In healthcare, the relationship between patient and provider cannot be overstated. Therefore, there has been a lot of recent interest from medical technology companies looking to strengthen this therapeutic alliance.
Trust and understanding are central to the patient-physician relationship, regardless of circumstances surrounding the encounter, whether a long-established relationship or a single interaction. The way information is exchanged between patients and providers is very important. Patients who are at ease and encouraged to talk openly are more likely to disclose any underlying issues that may be relevant for their treatment by a physician. A compassionate approach can go a long way in aiding a patient’s recovery. Medical applications have the potential to improve the information exchange by enhancing communication, encouraging patient engagement and ensuring the accuracy of relevant knowledge.
Another stress on patient-provider relationships is the time constraint of each appointment. During medical consultations, patients commonly complain that they feel like they are “being hurried.” Additionally, doctors frequently cite a “lack of time” as a reason for not being able to address the psychosocial concerns of patients. With the increasing workload and bureaucracy that face physicians these days, the amount of time that he or she can spend with a patient is often very limited. Therefore, medical innovators are tasked with optimizing that appointment time. Ideally, more efficient time management would make a single patient-visit more productive, to create better health outcomes.
A third issue that can place a strain on the patient-physician relationship is the increasing expectations and demands of patients. Patients want more information and they want to be diagnosed and treated quickly. Patients expect doctors to act in their best interests, to advocate for them and to keep them motivated in living a healthy lifestyle. They want and need greater accessibility to healthcare. In the United Kingdom, the healthcare system is currently struggling with the number of patients coming into the emergency departments because of the lack of out-of-hours-care available. Also, in the United States, the costs of health insurance limits access to appropriate healthcare for many citizens. Furthermore, patients want better-coordinated care, meaning a greater collaboration effort between providers [such as physicians, drug makers, etc…] While the increasing demands and expectations may be stressful for healthcare providers, it is important to remember that such challenges are driving the need for a more efficient healthcare system.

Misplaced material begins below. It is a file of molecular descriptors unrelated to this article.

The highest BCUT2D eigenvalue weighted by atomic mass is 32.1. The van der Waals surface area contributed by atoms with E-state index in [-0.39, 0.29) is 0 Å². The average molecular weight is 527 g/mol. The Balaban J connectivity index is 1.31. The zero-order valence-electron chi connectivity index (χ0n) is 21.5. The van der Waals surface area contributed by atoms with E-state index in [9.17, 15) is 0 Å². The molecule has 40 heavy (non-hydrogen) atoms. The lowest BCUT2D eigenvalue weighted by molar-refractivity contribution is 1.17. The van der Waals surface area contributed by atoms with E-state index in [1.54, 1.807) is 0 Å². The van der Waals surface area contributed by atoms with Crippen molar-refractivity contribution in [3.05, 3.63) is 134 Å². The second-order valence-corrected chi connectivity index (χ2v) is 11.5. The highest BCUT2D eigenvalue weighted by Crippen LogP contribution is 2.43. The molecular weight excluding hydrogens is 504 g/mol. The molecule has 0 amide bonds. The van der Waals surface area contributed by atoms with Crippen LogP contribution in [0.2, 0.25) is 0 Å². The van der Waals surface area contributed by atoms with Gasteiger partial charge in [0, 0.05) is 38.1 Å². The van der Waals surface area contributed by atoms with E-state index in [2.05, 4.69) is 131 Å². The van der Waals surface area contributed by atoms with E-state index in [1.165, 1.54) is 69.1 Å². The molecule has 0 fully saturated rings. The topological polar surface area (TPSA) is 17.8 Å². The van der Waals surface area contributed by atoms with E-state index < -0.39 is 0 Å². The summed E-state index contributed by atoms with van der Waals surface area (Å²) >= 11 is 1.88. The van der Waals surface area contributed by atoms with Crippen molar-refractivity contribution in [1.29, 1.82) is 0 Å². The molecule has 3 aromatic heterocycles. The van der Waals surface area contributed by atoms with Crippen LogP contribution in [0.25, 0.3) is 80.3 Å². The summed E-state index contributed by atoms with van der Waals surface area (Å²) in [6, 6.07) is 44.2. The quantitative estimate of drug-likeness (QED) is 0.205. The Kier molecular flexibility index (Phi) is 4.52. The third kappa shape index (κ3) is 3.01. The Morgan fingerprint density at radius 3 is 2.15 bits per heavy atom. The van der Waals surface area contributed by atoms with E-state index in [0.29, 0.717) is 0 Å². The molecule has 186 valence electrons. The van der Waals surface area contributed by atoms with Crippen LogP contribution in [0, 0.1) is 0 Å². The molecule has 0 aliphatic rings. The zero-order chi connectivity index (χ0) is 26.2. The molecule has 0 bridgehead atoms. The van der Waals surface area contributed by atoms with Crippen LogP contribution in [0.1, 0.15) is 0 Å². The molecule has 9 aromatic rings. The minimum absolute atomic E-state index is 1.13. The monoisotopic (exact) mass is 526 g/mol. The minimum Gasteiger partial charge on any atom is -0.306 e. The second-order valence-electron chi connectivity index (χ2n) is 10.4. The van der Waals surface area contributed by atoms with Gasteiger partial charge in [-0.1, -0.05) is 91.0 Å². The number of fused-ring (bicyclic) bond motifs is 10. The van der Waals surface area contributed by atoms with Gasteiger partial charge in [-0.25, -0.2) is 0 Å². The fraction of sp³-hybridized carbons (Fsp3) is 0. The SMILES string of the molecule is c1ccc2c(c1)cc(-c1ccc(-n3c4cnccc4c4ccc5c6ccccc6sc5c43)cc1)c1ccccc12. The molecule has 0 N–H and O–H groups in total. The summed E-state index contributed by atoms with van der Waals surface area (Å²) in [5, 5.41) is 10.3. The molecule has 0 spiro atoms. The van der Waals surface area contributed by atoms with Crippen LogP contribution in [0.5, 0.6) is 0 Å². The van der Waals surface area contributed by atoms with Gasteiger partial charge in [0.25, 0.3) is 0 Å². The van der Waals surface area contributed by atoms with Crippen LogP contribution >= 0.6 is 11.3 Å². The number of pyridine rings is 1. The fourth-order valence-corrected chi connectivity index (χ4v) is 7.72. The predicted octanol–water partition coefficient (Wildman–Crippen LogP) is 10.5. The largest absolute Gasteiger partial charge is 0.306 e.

With this series of articles, I will explore how medical innovation companies address the challenges that face healthcare by improving and enriching the central important patient-provider relationship. Along the way, I will outline several Health 2.0 tools, including technologies that look to improve the in-office experience and also post-discharge practices. Ultimately, I will discuss how both clinicians and patients can utilize medical applications together to ensure best medical practice with regards to key issues in patient-provider relationships like communication, time and expectations.
I am an eighteen-year old medical applicant living in London, UK. I am greatly fascinated by the art of medicine and it's ability to transform lives. Through writing, I hope to develop a better understanding of what it takes to become a competent and compassionate physician, who is able to practice good medicine.In this current day, it is apparent that 'big data' is revolutionising healthcare and through my interests in programming and medicine, I hope to make a contribution to this fast-pace growing movement of digital health.In my gap year, along with writing for the MedTech Boston, I am also working in hospitals, volunteering for charitable organisations and travelling across the globe.
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